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tv   The Papers  BBC News  March 16, 2022 11:30pm-12:01am GMT

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this is bbc news, the headlines. the bombardment of ukraine continues — as russia bombs a theatre where civilians were sheltering in the city of mariupol — it's thought that over 1,000 people were inside — the number of casualties is unknown. civilians hit in the capital kyiv too — as russian forces hit a residential building. and at least 10 people waiting in a queue for bread in the northern city of chernihiv were reportedly killed by russian shelling. president biden has promised ukraine a further £600 million in military aid to help it to repel the russian invasion. mr biden also branded the russian leader, vladimir putin, a war criminal. nearly six years after she was first detained in iran, the british—iranian woman — nazanin zaghari ratcliffe — is on her way back
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to herfamily in the uk. she'd been accused of plotting to overthrow the government in tehran something she'd always denied. hello and welcome to our look ahead to what the the papers will be bringing us tomorrow. with me are sian griffiths, education editorfor the sunday times and rob merrick, deputy editor at the independent. tomorrow's front pages, starting with... let's begin with the times. the times which says �*free at last�* — as nazanin zaghari ratcliffe returns home after six years in prison in iran. it follows six years in detention in
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turnaround. it follows six years in detention in turnaround. the telegraph leads with the words of nazanin�*s daughter gabriella — �*mummy really is coming home�* same story in the mail — with those words of gabriella on its front page. the mirror leads on the words of richard ratcliffe when asked what his wife wants she's home — which is a cup of tea. the guardian highlights the six years nazanin spent detained in iran — and reflects on the british dual national anoosheh ashoori — who's also been freed from prison in iran. the i leads on continued russia bombardment in ukraine — as russian forces bomb a theatre used as a shelter for civilains the financial times leads on a possible end to the war in ukraine — it says that a peace deal with russia would involve kyiv declaring neutrality and limits on its armed forces. so let's begin... welcome back. rob, do you want to kick us off this hour with that
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cheerful front page quote from gabriella ratcliff on the news that her mother has been allowed to leave iran. ~' ,., . , her mother has been allowed to leave iran. ~ ., , , ., iran. like so many people tonight i'm “ust iran. like so many people tonight i'm just imagining _ iran. like so many people tonight i'm just imagining the _ iran. like so many people tonight i'm just imagining the moment i iran. like so many people tonight l i'm just imagining the moment that hasn't happened yet but will happen very soon when nazanin zaghari ratcliffe is reunited with her family. i'm not exactly sure how it is that gabriella saw her mum but i know it six years said she saw the happy circumstances and of course you won't remember that. it's good to be an extraordinary moment for the whole family when we meet up. of course everybody is probably pinching themselves in disbelief that after such a long time there is this happy news tonight that she is on her way home. 0r this happy news tonight that she is on her way home. or has arrived home in this business breakthrough that secured her at least as she rightly said, anoosheh ashoori is also on his way home tonight. figs said, anoosheh ashoori is also on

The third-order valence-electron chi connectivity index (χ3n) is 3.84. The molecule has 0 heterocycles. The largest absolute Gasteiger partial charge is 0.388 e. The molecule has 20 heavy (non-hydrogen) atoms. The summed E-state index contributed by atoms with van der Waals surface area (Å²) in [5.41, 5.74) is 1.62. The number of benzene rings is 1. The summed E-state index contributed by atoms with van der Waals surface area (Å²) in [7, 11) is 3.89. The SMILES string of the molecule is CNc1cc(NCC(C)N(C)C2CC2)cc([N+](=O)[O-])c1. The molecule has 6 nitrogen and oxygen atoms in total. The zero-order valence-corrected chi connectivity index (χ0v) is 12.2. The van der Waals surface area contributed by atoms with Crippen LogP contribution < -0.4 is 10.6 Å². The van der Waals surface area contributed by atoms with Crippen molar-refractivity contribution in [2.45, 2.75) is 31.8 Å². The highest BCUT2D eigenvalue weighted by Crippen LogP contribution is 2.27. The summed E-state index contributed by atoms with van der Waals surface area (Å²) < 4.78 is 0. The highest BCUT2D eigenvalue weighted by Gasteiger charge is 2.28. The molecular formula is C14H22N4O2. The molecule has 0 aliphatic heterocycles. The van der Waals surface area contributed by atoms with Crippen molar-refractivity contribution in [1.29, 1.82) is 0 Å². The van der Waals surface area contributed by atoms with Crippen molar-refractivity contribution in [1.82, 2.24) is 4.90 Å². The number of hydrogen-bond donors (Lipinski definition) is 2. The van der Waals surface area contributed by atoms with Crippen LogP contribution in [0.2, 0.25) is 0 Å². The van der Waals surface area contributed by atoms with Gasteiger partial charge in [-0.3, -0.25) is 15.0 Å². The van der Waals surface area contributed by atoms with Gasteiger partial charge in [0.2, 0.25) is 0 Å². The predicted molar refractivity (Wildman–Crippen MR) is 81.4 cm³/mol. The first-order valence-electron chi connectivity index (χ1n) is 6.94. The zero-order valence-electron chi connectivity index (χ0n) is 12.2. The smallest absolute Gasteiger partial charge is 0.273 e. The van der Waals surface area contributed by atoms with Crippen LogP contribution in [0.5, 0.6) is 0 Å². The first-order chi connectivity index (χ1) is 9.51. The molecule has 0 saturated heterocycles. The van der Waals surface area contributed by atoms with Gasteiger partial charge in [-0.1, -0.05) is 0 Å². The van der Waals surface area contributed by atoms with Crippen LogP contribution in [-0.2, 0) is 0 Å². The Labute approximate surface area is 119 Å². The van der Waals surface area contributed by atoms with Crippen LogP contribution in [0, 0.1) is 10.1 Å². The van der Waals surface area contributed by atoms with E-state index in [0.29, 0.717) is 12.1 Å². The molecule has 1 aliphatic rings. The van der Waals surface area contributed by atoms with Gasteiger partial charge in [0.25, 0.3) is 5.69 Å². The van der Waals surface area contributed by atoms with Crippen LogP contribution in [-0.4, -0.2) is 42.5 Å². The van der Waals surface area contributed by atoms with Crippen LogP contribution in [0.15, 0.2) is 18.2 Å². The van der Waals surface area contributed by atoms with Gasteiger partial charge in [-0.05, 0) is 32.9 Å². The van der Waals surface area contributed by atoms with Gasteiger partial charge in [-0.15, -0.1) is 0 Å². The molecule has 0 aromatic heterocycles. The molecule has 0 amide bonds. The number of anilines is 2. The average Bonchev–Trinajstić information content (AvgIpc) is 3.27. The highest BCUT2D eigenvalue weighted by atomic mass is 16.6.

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his way home tonight.— said, anoosheh ashoori is also on his way home tonight. as rob says, it's hard to — his way home tonight. as rob says, it's hard to imagine _ his way home tonight. as rob says, it's hard to imagine the _ his way home tonight. as rob says, it's hard to imagine the relief- his way home tonight. as rob says, it's hard to imagine the relief and i it's hard to imagine the relief and the joy for the family. and for all those that have supported this campaign. isuppose those that have supported this campaign. i suppose the unreality of it all after so many disappointments, so many setbacks and just such a long period of time. it presumably, for some it doesn't feel real until they actually see her, hold her, talk to her again. yes. i think that must be absolutely how richard and gabriella and anoosheh ashoori's wife are feeling today _ anoosheh ashoori's wife are feeling today. untilthey anoosheh ashoori's wife are feeling today. until they actually are hugging _ today. until they actually are hugging each other they won't quite believe _ hugging each other they won't quite believe it— hugging each other they won't quite believe it because it has been such a iong _ believe it because it has been such a long time. i think it's the little details that were learning about that make this such a positive and lovely— that make this such a positive and lovely overwhelming story. little things _ lovely overwhelming story. little things like gabriella making welcome posters— things like gabriella making welcome posters for her mom. being really